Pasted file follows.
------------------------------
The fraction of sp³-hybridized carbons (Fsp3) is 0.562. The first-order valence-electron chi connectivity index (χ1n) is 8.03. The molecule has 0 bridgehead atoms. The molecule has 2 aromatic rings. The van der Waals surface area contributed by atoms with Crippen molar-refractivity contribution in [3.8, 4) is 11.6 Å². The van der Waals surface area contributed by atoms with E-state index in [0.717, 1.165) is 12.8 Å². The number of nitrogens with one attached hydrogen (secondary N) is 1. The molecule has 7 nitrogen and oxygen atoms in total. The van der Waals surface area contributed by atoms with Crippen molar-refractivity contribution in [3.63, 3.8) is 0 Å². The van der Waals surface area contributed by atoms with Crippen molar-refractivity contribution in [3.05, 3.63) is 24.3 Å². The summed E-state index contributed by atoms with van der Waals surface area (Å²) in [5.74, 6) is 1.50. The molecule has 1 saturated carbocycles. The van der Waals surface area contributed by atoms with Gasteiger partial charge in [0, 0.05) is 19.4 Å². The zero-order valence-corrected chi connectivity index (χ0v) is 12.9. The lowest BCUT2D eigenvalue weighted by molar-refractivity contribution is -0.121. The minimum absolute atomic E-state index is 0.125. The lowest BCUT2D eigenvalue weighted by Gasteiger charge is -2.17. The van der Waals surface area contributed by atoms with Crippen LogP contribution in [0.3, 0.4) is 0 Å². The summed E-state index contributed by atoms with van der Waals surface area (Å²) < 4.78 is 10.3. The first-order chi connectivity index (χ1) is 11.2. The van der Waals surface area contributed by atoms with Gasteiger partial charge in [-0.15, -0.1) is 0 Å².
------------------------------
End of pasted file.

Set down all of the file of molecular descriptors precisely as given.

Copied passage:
The fraction of sp³-hybridized carbons (Fsp3) is 0.562. The first-order valence-electron chi connectivity index (χ1n) is 8.03. The molecule has 0 bridgehead atoms. The molecule has 2 aromatic rings. The van der Waals surface area contributed by atoms with Crippen molar-refractivity contribution in [3.8, 4) is 11.6 Å². The van der Waals surface area contributed by atoms with E-state index in [0.717, 1.165) is 12.8 Å². The number of nitrogens with one attached hydrogen (secondary N) is 1. The molecule has 7 nitrogen and oxygen atoms in total. The van der Waals surface area contributed by atoms with Crippen molar-refractivity contribution in [3.63, 3.8) is 0 Å². The van der Waals surface area contributed by atoms with Crippen molar-refractivity contribution in [3.05, 3.63) is 24.3 Å². The summed E-state index contributed by atoms with van der Waals surface area (Å²) in [5.74, 6) is 1.50. The molecule has 1 saturated carbocycles. The van der Waals surface area contributed by atoms with Gasteiger partial charge in [0, 0.05) is 19.4 Å². The zero-order valence-corrected chi connectivity index (χ0v) is 12.9. The lowest BCUT2D eigenvalue weighted by molar-refractivity contribution is -0.121. The minimum absolute atomic E-state index is 0.125. The lowest BCUT2D eigenvalue weighted by Gasteiger charge is -2.17. The van der Waals surface area contributed by atoms with Crippen LogP contribution in [0.3, 0.4) is 0 Å². The summed E-state index contributed by atoms with van der Waals surface area (Å²) < 4.78 is 10.3. The first-order chi connectivity index (χ1) is 11.2. The van der Waals surface area contributed by atoms with Gasteiger partial charge in [-0.15, -0.1) is 0 Å².